Stiglitz said that with companies still cutting jobs, he doesn't expect economic growth to strengthen anytime soon. "The problem is that we aren't getting out of this current crisis very quickly," he said.

"What we're doing is setting ourselves for a longer-term Japanese-style malaise of weak growth for an extended period of time. It's very disturbing that people are talking about a new normal" with unemployment as high as 10% "which would be devastating."

Sunday, October 03, 2010

CPSU: Gender neutral agreement

The Community and Public Sector Union (CPSU) and the University of NSW (UNSW) have finalised a new enterprise agreement that will be completely gender neutral.

CPSU's NSW State Secretary John Cahill said, "This is an important start in making a safe and welcoming environment for current and future staff who may be trans* or intersex workers who may not identify as either male or female, or who are transitioning."

The CPSU over recent years successfully lobbied for a growing number of Universities across NSW to implement the Ally Program, a program designed to change the culture of the University campus into a more inclusive environment for lesbian, gay, bisexual, trans* and intersex staff and students.

The University of NSW is one of the Universities to have implemented the Ally Program and removal of gendered language in the agreement will increases awareness of the need for a more inclusive campus for staff and for students.

"There is much more our peak education institutions can do to provide a best practice model for social inclusion, in particular for lesbian, gay, bisexual, trans* and intersex workers. This is one step in the right direction forming part of an ongoing development in which we hope to see even greater measures in the future to support our often marginalized Australians." added Mr Cahill.

Saturday, October 02, 2010

Unions, Labour Hire and Fair Work – What Next?

Unions NSW has organised a seminar on the changing nature of labour hire, how it is likely to evolve under the FairWork Act and the potential industrial and organising opportunities available to unions.
  • WHEN: Thursday, 7 October 2010
  • TIME : 9:30 – 12:00 noon (A light lunch will follow)
  • WHERE: Unions NSW Auditorium
Ground Floor, Trades Hall,
4 Goulburn Street, Sydney
(Entry via 377 Sussex Street)

A light lunch will be served after the completion of the seminar.

Keynote speakers include:
  • Elsa Underhill from the Faculty of Business and Law at Deakin University who has written extensively about labour hire and temporary employees as well as completing her doctorate on the occupational health and safety implications of labour hire employment.
  • John Buchanan, Director of the Workplace Research Centre based at Sydney University who will be presenting on the WRC’s recent research examining the possibilities of an ethical approach to labour hire through group skills training cooperatives.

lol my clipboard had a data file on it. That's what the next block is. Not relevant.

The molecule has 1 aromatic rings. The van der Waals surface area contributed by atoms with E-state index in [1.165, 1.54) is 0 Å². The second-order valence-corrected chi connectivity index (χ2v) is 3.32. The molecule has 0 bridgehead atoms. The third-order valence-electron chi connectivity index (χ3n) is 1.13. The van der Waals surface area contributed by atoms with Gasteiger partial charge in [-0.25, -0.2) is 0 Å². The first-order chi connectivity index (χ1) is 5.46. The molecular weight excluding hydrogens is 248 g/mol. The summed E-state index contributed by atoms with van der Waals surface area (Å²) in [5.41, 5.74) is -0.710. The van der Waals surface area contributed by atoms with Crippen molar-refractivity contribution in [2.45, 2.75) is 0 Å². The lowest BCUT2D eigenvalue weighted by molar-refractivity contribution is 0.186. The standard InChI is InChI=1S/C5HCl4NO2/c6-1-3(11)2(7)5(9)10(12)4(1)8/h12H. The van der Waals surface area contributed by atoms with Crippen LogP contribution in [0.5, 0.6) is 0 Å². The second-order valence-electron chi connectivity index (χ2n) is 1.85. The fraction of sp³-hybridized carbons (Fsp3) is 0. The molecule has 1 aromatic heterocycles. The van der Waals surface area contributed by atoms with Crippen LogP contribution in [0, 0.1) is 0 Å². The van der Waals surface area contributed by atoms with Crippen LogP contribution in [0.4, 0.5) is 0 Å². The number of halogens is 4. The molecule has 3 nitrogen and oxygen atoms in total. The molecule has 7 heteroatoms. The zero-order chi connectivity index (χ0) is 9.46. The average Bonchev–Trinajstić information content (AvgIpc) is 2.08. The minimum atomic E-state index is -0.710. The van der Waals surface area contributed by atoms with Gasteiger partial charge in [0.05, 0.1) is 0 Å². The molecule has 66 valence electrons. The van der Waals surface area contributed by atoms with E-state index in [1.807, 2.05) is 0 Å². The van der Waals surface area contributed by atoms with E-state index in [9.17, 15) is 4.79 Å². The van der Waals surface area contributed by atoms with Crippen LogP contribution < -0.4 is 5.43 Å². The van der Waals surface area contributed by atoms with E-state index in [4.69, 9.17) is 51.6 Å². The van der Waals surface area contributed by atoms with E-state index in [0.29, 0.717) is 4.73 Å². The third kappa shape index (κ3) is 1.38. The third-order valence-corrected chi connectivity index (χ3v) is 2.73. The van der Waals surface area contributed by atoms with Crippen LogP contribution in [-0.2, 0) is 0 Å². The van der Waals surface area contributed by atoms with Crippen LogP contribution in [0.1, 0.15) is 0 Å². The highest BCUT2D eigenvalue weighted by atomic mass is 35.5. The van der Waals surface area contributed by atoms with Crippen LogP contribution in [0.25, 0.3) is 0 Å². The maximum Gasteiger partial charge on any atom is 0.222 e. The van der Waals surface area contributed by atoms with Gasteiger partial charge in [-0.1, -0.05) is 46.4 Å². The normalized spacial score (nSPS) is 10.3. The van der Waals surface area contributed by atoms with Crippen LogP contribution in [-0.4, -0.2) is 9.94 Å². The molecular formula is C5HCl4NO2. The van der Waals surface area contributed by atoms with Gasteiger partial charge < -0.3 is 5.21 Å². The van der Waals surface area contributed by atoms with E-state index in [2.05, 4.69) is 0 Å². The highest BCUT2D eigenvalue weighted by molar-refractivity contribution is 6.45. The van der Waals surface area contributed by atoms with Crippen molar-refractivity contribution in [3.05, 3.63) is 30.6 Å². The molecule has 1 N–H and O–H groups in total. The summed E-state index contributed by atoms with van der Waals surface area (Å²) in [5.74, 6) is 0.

• Luis Izzo a Senior Associate in Clayton Utz’s Workplace Relations, Employment & Safety Group who will be addressing the industrial future of labour hire under the FairWork Act.
If you are interested in attending please email Rose at: for catering purposes.

Should you have any questions or wish to discuss this matter further do not hesitate to contact Neale Towart at Unions NSW on (02) 9881 5999.

AMWU: Local Solar Panel Makers

Australian solar panel makers are calling for industry protection to slow down a flood of cheap panels being manufactured in China, as the NSW government reviews its solar tariff scheme.

The scheme fuelled a massive boost in rooftop panel installation when it was announced in January. Over 30,000 households signed up to receive 60 cents per kilowatt hour of electricity they fed back into the power grid - or four times the market rate.

The tariff was suspended by the state government after it surpassed its 50-megawatt capacity in August, well ahead of schedule, though people who had already signed up are guaranteed future payments.

But the Australian Manufacturing Workers Union (AMWU) is urging a two-tier system. Households installing panels made in Australia should receive the 60 cents rate and those putting in cheaper, imported panels should receive 50 cents, it says.

"A lot of the research and the product development happens in Australia but because there haven't been sufficient price signals here, most of the manufacturing has ended up overseas," said the union's state secretary, Tim Ayres.

"We have got a chance to get in at the start of a major new growth industry, and we have the smarts to make it work if the government signals that it will support local manufacturers.''

The union will also campaign to have the scheme broadened to cover commercial and industrial users of solar power.